Ken Follett, The Pillars of the Earth, an adaptation of Follett’s massive novel of the same title which originally aired on PBS, 3-disk set first available in 2010.
Probably not for young children to watch (13th-century views of nudity are not quite the same as ours), but a powerful and skillful adaptation of the novel. This story also begins with a fire, and the main character of the novel, Tom Builder, an operative stone mason, is involved in the construction of a new cathedral.
Of the sources I have mentioned, this one, being a novel, gives a more complete experience of the emotional context and physical culture of the time. It is a gripping story, which accounts for the success of both the novel and the series. It is probably as close as we can come to an understanding of the background from which the operative craft emerged.
Bro. Tobias Churton, A Mighty Good Man, 2008 production, based on the book by the same title.
Considered just as a work of theatre, I must admit I greatly want to edit this DVD. There is a lot more of Ashmole “pricking on the plane” (as Spencer hath it) than is needed. But excessive horsemanship aside, this is a highly informative video version of the book by the same title. The “mighty good man” referred to is Elias Ashmole, one of the first men to be admitted to a Masonic Lodge who was not an operative Mason. The video gives us a good picture of this remarkable and complex man who was one of the intellectual giants of his age and who founded the first public museum. (Interesting side note: in his early years, Kenneth Clark was the director of the Ashmolean Museum, which still exists at Oxford.)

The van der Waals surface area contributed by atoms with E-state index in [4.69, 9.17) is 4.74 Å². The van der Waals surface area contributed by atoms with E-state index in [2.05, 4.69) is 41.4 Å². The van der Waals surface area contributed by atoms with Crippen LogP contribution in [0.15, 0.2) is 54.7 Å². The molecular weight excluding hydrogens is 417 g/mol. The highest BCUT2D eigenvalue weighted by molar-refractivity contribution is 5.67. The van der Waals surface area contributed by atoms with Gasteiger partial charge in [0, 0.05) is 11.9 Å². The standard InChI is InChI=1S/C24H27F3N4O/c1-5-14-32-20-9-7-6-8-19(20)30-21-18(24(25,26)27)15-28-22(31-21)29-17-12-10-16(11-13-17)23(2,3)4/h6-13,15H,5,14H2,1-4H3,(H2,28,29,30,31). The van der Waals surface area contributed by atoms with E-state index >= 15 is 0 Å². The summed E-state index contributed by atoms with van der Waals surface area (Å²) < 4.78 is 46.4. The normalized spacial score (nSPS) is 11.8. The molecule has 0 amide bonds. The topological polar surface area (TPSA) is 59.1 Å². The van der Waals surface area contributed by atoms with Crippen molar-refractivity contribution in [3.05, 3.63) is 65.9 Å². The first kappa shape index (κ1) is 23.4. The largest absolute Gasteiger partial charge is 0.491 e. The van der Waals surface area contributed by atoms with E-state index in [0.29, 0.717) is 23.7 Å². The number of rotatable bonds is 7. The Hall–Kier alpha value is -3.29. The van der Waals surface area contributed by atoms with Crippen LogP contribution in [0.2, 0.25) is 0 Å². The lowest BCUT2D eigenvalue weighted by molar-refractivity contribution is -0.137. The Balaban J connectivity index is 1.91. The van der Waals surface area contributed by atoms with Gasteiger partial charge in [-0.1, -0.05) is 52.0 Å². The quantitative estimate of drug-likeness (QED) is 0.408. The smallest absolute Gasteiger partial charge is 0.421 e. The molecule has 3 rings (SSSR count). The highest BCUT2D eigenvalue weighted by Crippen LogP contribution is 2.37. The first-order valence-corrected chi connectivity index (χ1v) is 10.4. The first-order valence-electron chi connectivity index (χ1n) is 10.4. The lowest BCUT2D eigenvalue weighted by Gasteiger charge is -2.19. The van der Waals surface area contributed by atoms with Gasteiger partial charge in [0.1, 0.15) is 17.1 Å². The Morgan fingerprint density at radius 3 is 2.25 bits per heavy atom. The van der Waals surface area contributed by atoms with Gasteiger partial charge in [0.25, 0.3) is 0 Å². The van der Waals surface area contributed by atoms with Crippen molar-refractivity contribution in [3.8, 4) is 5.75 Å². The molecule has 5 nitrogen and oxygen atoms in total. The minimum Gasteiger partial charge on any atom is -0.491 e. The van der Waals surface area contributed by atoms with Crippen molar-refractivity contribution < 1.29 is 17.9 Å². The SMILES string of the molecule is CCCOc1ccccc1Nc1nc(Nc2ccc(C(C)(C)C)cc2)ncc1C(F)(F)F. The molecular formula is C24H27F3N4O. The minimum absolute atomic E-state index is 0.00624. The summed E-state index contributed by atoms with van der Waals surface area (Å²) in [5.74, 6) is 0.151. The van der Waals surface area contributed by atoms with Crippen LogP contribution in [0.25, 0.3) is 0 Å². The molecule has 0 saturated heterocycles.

But what I would especially recommend is the section of the video which recreates a portion of an early “making” or initiation ritual. Drawing from records and early exposures, Churton recreates the reception of Ashmole as a Mason. You will hear echoes of ritual you know and see forerunners of the ceremonies we practice.
Dwight L. Smith Lodge of Research, Grand Lodge F&AM of Indiana, Worldwide Exemplification of Freemasonry www.weofm.org
This is the brainchild of Bro. Albert H. McClelland, PM, QCCC, MPS, with the support of the Grand Lodge of Indiana, and it is an exciting project. They have put together a series of important writers and researchers in Freemasonry, including people like Prof. Jessica L. Harland Jacobs, Prof. Steven Bullock, Robert G. Davis, Dr. S. Brent Morris, Dr. John S. Nagy, Stewart W. Miner, and Timothy Hogan, among many others. A few of the topics include:
“The Old Charges Revisited,” “Why Ancients and Moderns?” “Albert Pike and the Five Civilized Tribes,” “Masonic Jurisprudence,” “Freemasonry in India,” and “The Alchemical Influence on the Gentle Craft.” You can see the most recent list of topics and presenters by visiting the web site and clicking on the Trestle Board button.
Each Saturday, at 8:00 PM, Eastern Time, a new presentation will be shown, followed by an hour of chat with the presenter via Internet. The presentation will be available until noon on the following Saturday. It’s free, and not limited to Masons as viewers, so there is no need to qualify for viewing, just click and view.